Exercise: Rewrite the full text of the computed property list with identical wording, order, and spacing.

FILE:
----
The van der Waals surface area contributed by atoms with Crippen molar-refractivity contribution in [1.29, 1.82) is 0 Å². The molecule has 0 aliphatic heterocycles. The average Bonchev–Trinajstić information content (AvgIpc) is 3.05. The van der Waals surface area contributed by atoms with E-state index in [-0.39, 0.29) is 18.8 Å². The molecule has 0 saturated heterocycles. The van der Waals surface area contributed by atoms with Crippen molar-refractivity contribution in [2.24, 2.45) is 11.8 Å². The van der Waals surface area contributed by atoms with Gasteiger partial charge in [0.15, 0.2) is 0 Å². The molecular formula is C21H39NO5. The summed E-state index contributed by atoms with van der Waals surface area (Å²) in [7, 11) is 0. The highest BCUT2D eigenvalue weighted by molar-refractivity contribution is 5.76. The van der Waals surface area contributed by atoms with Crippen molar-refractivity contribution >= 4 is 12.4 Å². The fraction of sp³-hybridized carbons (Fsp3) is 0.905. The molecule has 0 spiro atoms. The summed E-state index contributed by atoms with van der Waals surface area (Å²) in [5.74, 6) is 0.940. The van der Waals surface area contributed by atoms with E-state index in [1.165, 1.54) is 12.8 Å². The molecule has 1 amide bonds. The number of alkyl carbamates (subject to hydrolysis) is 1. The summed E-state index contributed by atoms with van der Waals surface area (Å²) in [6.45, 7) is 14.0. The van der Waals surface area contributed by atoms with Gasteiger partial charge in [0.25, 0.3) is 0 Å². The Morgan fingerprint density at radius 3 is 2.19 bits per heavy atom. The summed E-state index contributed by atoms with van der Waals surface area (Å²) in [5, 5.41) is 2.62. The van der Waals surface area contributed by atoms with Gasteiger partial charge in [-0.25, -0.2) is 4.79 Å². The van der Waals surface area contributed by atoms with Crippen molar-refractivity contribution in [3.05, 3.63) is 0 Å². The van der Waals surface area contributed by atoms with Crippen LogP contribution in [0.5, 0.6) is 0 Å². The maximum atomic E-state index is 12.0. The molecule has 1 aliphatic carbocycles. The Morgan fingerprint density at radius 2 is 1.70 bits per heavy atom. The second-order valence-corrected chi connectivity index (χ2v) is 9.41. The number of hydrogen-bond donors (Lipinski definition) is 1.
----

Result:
The van der Waals surface area contributed by atoms with Crippen molar-refractivity contribution in [1.29, 1.82) is 0 Å². The molecule has 0 aliphatic heterocycles. The average Bonchev–Trinajstić information content (AvgIpc) is 3.05. The van der Waals surface area contributed by atoms with E-state index in [-0.39, 0.29) is 18.8 Å². The molecule has 0 saturated heterocycles. The van der Waals surface area contributed by atoms with Crippen molar-refractivity contribution in [2.24, 2.45) is 11.8 Å². The van der Waals surface area contributed by atoms with Gasteiger partial charge in [0.15, 0.2) is 0 Å². The molecular formula is C21H39NO5. The summed E-state index contributed by atoms with van der Waals surface area (Å²) in [7, 11) is 0. The highest BCUT2D eigenvalue weighted by molar-refractivity contribution is 5.76. The van der Waals surface area contributed by atoms with Crippen molar-refractivity contribution >= 4 is 12.4 Å². The fraction of sp³-hybridized carbons (Fsp3) is 0.905. The molecule has 0 spiro atoms. The summed E-state index contributed by atoms with van der Waals surface area (Å²) in [5.74, 6) is 0.940. The van der Waals surface area contributed by atoms with E-state index in [1.165, 1.54) is 12.8 Å². The molecule has 1 amide bonds. The number of alkyl carbamates (subject to hydrolysis) is 1. The summed E-state index contributed by atoms with van der Waals surface area (Å²) in [6.45, 7) is 14.0. The van der Waals surface area contributed by atoms with Gasteiger partial charge in [0.25, 0.3) is 0 Å². The Morgan fingerprint density at radius 3 is 2.19 bits per heavy atom. The summed E-state index contributed by atoms with van der Waals surface area (Å²) in [5, 5.41) is 2.62. The van der Waals surface area contributed by atoms with Gasteiger partial charge in [-0.25, -0.2) is 4.79 Å². The van der Waals surface area contributed by atoms with Crippen molar-refractivity contribution in [3.05, 3.63) is 0 Å². The van der Waals surface area contributed by atoms with Crippen LogP contribution in [0.5, 0.6) is 0 Å². The maximum atomic E-state index is 12.0. The molecule has 1 aliphatic carbocycles. The Morgan fingerprint density at radius 2 is 1.70 bits per heavy atom. The second-order valence-corrected chi connectivity index (χ2v) is 9.41. The number of hydrogen-bond donors (Lipinski definition) is 1.